Tuesday, October 31, 2006

Are they gone off their rockers?

"The costs incurred are potentially huge and are likely to be passed on to the consumer." (source: Times Online)

Did you guess?

Yes, we're talking environment taxes (again!)
This is really annoying, as it is not only leading the main topic of this blog astray, but it also risks make me sound like someone who doesn't care about environment.

I care about environment, I really do.
Sadly, however, unlike Labour politicians (and in particular Mr. Milliband - isn't he a bit too young be a Minister, by the way? or is this "ageism"?) I am unable to switch off my brain when considering possible solutions.

Ok - let's use the same trick as in my previous post and suspend belief: let's assume, this once only, that politicians know what they are doing, and that, indeed, raising hefty taxes on all sorts of businesses will lead to lower carbon emissions.

As far as the UK is concerned, this might actually work: those businesses with a multinational presence will simply move out of UK and choose places where conducting their trade is simpler/cheaper.

Those businesses that cannot "emigrate" will either lose competitivity and go bust, or will pass on (if they can) increased costs to consumers who will have to reduce consumption (working harder to maintain a half-decent standard of living would not be an option in such a spiralling downturn).

The net outcome would be, in either case, a reduced economic activity leading, by definition, to lower carbon emissions (either directly or indirectly).

Objective achieved?

Well, rather not - as I mentioned, a large proportion of businesses will simply choose to conduct their business elsewhere (China and India spring to mind, but Eastern Europe, or even France, God forbid! could start to look like attractive destinations) while at the same time, those businesses that are already "polluting" elsewhere without too much trouble (USA, anyone?) will carry on doing so.

Had this Country a responsible Government, instead of planning out-of-control taxation policies, they would exert serious and meaningful pressure on their international counterparts for some form of concerted action: sadly, we can't really bash the USA for having dumped Kyoto (we stand shoulder-to-shoulder, don't we?) or China for being the largest world consumer of energy and commodities (we are "engaging" the Commies, not "confronting" them, aren't we?) nor India for having the worst environmental record (the Colonial past being what it is).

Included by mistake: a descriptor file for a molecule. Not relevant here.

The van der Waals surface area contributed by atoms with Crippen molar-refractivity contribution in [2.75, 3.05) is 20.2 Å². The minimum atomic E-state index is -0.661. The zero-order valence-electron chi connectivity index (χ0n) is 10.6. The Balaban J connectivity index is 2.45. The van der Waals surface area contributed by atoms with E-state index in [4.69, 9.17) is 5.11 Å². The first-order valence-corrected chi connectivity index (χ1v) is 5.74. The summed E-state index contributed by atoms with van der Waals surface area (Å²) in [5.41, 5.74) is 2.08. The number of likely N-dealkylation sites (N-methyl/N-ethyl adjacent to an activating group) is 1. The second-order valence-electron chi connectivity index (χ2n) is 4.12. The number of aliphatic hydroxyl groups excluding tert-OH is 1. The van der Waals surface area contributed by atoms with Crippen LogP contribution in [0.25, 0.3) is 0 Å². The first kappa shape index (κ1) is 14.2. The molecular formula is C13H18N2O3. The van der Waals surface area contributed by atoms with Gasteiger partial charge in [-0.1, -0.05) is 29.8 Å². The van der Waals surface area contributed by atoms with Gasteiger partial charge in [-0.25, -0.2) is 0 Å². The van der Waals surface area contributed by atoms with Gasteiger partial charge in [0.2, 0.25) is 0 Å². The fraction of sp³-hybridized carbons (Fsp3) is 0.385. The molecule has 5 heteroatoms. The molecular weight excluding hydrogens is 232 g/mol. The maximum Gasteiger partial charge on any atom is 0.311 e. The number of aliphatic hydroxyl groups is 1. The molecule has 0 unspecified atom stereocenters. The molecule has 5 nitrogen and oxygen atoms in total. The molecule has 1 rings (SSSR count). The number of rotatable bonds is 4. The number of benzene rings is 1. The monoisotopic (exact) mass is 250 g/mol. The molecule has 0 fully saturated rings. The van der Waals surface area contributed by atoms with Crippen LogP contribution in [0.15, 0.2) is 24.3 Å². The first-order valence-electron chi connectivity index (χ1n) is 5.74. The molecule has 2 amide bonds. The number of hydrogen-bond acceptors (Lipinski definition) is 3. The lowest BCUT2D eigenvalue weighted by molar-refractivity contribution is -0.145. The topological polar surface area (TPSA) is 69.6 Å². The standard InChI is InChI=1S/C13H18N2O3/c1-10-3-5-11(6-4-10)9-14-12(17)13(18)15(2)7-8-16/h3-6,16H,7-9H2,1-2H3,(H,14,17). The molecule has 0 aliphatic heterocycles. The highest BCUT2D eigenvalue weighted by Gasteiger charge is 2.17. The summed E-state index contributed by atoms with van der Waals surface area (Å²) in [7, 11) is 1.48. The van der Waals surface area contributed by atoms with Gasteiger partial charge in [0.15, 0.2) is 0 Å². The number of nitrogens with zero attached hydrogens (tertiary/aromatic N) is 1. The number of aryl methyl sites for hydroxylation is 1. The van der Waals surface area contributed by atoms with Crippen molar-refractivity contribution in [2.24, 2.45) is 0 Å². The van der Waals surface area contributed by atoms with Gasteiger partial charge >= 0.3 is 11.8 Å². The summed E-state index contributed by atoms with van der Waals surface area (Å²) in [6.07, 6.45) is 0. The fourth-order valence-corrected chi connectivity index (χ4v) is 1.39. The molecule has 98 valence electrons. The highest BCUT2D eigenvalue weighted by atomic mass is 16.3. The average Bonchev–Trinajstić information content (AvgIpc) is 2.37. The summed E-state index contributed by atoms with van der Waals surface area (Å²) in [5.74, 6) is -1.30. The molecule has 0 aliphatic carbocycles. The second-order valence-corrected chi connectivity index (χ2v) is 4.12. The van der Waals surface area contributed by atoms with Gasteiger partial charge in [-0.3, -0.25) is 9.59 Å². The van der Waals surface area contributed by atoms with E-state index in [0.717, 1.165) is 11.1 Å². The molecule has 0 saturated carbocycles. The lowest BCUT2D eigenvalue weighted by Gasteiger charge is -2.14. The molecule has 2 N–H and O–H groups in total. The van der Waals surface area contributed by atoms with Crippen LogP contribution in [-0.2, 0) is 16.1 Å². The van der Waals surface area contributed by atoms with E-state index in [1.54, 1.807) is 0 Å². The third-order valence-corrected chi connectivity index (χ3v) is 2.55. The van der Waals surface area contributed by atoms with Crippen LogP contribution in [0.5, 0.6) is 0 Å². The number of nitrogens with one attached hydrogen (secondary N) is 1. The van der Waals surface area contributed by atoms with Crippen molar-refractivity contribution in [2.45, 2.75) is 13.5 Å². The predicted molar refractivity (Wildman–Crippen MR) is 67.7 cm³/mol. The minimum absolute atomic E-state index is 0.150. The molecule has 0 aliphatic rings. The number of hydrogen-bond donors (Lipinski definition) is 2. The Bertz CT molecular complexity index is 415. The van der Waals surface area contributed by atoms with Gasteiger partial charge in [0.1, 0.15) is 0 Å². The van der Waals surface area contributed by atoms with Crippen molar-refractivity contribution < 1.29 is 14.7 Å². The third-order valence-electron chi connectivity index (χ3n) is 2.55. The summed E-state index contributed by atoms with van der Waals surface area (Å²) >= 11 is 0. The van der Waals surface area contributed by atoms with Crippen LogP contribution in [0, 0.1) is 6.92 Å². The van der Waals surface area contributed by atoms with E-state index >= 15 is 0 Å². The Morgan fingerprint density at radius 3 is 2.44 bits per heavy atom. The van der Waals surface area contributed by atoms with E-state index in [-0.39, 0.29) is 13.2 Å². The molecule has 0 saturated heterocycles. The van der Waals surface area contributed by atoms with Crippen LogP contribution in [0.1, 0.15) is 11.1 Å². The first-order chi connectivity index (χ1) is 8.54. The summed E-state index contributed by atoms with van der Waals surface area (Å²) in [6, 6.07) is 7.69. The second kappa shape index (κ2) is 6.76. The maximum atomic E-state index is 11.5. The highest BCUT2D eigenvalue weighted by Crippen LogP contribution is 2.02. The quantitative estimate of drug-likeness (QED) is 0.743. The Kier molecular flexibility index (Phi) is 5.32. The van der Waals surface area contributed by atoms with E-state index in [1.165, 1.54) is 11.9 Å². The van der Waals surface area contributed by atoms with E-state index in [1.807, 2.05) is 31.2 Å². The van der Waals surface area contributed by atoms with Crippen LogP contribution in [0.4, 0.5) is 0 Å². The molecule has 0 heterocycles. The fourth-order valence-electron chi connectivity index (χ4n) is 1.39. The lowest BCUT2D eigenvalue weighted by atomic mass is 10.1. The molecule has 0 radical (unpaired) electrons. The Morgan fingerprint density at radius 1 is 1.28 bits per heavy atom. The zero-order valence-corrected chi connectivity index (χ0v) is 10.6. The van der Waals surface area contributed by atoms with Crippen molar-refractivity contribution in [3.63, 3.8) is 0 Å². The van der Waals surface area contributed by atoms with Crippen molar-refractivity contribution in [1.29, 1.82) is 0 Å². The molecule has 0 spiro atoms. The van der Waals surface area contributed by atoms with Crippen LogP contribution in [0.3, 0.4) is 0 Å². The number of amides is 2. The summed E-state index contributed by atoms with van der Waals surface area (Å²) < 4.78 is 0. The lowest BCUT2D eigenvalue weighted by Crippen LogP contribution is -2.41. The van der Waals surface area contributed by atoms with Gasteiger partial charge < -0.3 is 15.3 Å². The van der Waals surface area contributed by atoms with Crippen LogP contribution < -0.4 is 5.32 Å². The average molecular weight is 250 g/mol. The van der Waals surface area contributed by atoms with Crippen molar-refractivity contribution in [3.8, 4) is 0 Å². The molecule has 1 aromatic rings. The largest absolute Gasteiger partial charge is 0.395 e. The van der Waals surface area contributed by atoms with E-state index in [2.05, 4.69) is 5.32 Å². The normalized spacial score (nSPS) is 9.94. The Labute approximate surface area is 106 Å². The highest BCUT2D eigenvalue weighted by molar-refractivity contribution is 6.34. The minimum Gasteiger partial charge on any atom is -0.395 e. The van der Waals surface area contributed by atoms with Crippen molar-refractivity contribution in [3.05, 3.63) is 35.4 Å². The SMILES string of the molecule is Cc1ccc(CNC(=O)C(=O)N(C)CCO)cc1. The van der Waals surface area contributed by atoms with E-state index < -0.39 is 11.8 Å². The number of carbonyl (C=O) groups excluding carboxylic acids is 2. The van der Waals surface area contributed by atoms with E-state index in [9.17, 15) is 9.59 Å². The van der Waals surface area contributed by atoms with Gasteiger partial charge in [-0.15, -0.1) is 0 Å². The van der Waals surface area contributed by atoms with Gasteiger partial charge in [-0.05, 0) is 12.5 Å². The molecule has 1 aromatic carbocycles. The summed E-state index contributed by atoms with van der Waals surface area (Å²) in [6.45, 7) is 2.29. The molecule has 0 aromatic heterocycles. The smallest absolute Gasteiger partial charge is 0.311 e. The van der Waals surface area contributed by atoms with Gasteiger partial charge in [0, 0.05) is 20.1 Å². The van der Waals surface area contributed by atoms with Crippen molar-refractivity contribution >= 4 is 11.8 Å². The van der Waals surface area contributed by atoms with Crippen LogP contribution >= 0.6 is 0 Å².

It is also worth noting that the UK, with its less than 60m population, counts for less than 1% the global population - and even taking into account our larger share of economic output, even assuming we were to go "totally green" the world would barely notice.

It is worth mentioning, in passing, that reducing United Kingdom to a pre-industrial economy would achieve approximately the same effect, so I would strongly urge our politicians to consider this alternative too.

Or mabye not, they may miss the sarcasm, go ahead and do it.


youdontknowme said...

All this government does is tax people to solve things. once there is a problem their first solution is more tax. Why can't they be original and think up something new.

I have a way here:


It involves putting a limi on the amount of plane journeys then auctioning them off to plane companies.

Marco Massenzio said...

Well, definitely more creative than straight landing taxes, but, still, a form of taxation nonetheless.

It also does not encourage one (least of all plane companies) to more "environmentall friendly" means: it is just a financial measure.

Using more fuel-efficient, low-emission planes would not be rewarded unded this scheme, would it?

It also begs the question as to what one would do with the monies raised thus?

Obviously, they ought to be spent on the environment, HOWEVER, under the current system, all taxes in UK wind up in the big Treasury pot and get allocated according to pork-barrell policies.

youdontknowme said...

I don't think there are any environmentally friendly planes.

This would help the environment a bit as with a limit on the amount of planes there won't need to be any airport extension which they are talking about to cope so villages and countryside will not be whiped out.

It will also deal with overcrowding in the sky which is supposed to be a problem.

Anonymous said...

I think all flights should be cut by 90%, either that or airline fuel is taxed at the same rate any other fuel is.